Gwen Petersen: In a Sow’s Ear 7-9-12 |

Gwen Petersen: In a Sow’s Ear 7-9-12

Cowboy country. Yesterday, I visited Two Dot, Mont., a town so small it’s not even incorporated. Once a thriving wild west town, all that’s left is a bar and a combination firehall/community center. And that’s about it. Oh, yeah, the Post Office is the front room of the postmaster’s home.

To support the firehall/community center, the local populace (ranch families) throws an annual Street Dance, serves up a gourmet barbecue and hires a real cowboy – Wylie and the Wild West – to play for the dance.

The scene is Norman Mailer small town America or perhaps I should say small town western America. First you eat food like your mother and grandmother used to make and so delicious you nearly founder. But you’ll get over that when the music starts.

When Wylie and his three fellow cowboy musicians crank ‘er up, the dancers crowd the floor (which is the cement driveway in front of the firehall). It’s a perfect evening – sunny skies, soft breeze, green grass, an early full moon hanging in the sky as if pasted there on purpose. Watchers set up chairs opposite the drive so they can see the dancers and hear the music.

The two-step is still the popular dance in Two Dot. A middle aged couple executes a set of choreographed moves that would make a professional dancer envious. And little kids – I’m talking about those 2- or 3-feet tall – do not hesitate to gyrate in imitation of the big kids. Big brothers obligingly dance with little sisters. Moms carry infants in their arms and twirl around to the beat. Grandpas ride herd on barely walking tots.

One little guy wants to give a stick to Ella, the Cowdog, who has been chasing thrown twigs and catching tossed balls for hours. Ella wants the kid to throw the stick. The tot wants to push said stick into Ella’s jaws. Dog backs up. Child follows, waving stick. Ella wags tail and hops back with a look that shouts, Please! Throw it! Throw it! Please! Please!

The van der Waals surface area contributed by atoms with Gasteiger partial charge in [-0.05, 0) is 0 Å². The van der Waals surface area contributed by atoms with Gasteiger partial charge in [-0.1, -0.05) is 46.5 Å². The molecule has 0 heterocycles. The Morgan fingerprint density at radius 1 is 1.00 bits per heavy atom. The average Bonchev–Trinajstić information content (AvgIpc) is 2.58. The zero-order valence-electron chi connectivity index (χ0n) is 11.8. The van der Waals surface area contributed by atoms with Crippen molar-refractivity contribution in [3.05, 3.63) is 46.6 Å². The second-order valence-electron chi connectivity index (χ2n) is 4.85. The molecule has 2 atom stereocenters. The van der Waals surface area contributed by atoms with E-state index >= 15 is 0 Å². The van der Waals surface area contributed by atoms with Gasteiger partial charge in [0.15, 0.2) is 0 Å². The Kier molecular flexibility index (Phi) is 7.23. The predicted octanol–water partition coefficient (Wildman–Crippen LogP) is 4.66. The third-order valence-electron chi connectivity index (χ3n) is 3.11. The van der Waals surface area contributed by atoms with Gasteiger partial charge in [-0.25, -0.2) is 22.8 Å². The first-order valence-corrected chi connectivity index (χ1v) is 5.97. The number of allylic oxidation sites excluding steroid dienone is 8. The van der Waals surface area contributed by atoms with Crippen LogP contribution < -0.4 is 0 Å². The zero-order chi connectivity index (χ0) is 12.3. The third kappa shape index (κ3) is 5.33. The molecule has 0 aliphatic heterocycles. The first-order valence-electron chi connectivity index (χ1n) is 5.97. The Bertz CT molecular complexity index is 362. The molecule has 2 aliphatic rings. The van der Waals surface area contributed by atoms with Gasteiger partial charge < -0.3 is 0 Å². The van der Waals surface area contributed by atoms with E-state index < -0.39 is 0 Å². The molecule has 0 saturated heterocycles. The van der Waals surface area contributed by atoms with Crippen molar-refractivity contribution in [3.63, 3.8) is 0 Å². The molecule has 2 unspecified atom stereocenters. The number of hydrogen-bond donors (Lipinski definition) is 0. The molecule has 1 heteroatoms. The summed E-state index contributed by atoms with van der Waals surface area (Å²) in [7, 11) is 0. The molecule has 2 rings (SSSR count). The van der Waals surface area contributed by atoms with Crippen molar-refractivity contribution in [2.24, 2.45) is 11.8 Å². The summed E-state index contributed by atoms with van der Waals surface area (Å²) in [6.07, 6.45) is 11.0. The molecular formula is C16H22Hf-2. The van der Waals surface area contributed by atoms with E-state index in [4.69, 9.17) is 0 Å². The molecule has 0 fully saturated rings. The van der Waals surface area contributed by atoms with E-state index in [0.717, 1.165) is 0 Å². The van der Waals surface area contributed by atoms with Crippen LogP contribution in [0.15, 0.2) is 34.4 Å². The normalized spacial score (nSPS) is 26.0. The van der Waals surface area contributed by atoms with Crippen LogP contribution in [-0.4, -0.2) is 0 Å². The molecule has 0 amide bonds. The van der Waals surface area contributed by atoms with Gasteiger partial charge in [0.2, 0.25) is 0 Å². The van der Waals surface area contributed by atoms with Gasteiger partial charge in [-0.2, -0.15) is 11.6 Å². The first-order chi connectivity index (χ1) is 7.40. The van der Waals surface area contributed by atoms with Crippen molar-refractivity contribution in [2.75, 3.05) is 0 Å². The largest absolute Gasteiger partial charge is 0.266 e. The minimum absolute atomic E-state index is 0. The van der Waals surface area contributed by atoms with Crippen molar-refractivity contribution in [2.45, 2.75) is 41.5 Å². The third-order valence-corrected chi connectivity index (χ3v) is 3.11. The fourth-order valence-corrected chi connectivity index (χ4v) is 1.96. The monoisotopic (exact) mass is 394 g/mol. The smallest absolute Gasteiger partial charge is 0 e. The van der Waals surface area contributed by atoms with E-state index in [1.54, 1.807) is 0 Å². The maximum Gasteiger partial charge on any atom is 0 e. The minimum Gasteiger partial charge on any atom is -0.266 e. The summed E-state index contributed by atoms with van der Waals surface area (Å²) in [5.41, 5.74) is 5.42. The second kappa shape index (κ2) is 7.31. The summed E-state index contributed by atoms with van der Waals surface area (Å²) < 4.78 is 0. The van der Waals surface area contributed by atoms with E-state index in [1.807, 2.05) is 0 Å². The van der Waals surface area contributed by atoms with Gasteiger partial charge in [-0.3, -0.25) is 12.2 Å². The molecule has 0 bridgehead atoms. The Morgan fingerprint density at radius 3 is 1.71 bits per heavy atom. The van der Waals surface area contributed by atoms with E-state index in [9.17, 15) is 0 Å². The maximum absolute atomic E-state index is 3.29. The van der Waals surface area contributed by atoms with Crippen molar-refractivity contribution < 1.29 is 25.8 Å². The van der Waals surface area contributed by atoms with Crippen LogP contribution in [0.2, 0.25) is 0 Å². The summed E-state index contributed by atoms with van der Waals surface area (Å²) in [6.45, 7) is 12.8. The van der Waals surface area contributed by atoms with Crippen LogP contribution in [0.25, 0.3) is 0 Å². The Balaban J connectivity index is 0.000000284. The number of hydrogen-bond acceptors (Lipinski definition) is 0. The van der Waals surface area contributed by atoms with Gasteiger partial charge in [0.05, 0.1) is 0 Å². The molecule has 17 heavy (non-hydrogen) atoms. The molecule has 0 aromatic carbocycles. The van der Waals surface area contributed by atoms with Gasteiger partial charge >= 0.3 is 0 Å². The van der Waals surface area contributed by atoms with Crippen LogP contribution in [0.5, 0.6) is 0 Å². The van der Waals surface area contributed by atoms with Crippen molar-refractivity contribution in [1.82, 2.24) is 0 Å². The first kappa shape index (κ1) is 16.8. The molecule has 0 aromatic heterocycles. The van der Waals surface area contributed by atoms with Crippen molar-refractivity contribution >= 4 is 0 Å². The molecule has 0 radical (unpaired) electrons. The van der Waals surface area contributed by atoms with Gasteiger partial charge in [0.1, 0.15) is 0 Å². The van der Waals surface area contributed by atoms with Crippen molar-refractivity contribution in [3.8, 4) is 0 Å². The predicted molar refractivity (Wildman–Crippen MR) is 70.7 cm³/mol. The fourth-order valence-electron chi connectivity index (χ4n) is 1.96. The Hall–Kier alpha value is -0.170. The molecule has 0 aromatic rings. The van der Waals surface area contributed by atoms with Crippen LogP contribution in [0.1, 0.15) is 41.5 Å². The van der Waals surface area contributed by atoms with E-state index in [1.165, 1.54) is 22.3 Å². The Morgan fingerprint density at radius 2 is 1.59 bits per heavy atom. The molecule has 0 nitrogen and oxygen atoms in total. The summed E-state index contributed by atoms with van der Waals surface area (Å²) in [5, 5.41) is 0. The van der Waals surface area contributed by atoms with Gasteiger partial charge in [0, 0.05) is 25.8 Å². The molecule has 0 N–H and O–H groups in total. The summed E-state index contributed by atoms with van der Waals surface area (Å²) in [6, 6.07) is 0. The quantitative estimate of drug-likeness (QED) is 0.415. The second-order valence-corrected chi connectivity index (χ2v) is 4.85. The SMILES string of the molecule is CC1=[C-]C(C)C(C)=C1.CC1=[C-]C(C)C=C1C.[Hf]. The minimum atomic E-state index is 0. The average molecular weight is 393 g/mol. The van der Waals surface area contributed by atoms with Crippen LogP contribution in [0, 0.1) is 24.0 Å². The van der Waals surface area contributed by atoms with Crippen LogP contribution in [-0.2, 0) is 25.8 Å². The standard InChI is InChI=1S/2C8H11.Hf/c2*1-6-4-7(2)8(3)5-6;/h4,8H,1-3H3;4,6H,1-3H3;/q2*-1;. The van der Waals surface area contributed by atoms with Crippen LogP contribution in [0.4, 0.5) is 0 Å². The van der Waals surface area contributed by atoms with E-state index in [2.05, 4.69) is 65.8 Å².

No surprise – the donation box to fund the firehall and community center overflowed.

The legacy of small communities doing things on their own without whining to the government, the legacy of rural handshake honesty, the legacy of cowboy keeps tradition alive and thriving. I, for one, am glad.

Cowboy Heritage

What’s in the future, what’s in the cards

As the West continues to change?

Will cowboys no longer be around –

Driven from the range?

Common English words escape me

To tell my admiration

For the men & women who work this land

To feed our splendid nation.

Cowboys ride the western landscape

Where majestic eagles soar.

Dark shapes are profiled against the blue –

The ravens forever more!

Where mountains reach to touch the sky

Cloud feathers ’round their peaks

Steep slopes dark-robed with needled pines

And sun-gold Aspen leaves.

Where hayfields swathed in lacy windrows

Await the baler’s jaws

To roll the grass in huge round shapes

Stonehenge bowling balls!

Cowboys tend the brand new calves

That frisk and lark and duck

While mama cows calmly graze

Or stand chewing on a cud.

Yes, the cowboy symbolizes

Historic days of old

He passes on that legacy

As the ribbon of time unfolds.

To honor the cowboy, keep tradition alive

His name shall be inscribed

In Montana’s brand new Hall of Fame

Where cowboys forever ride!

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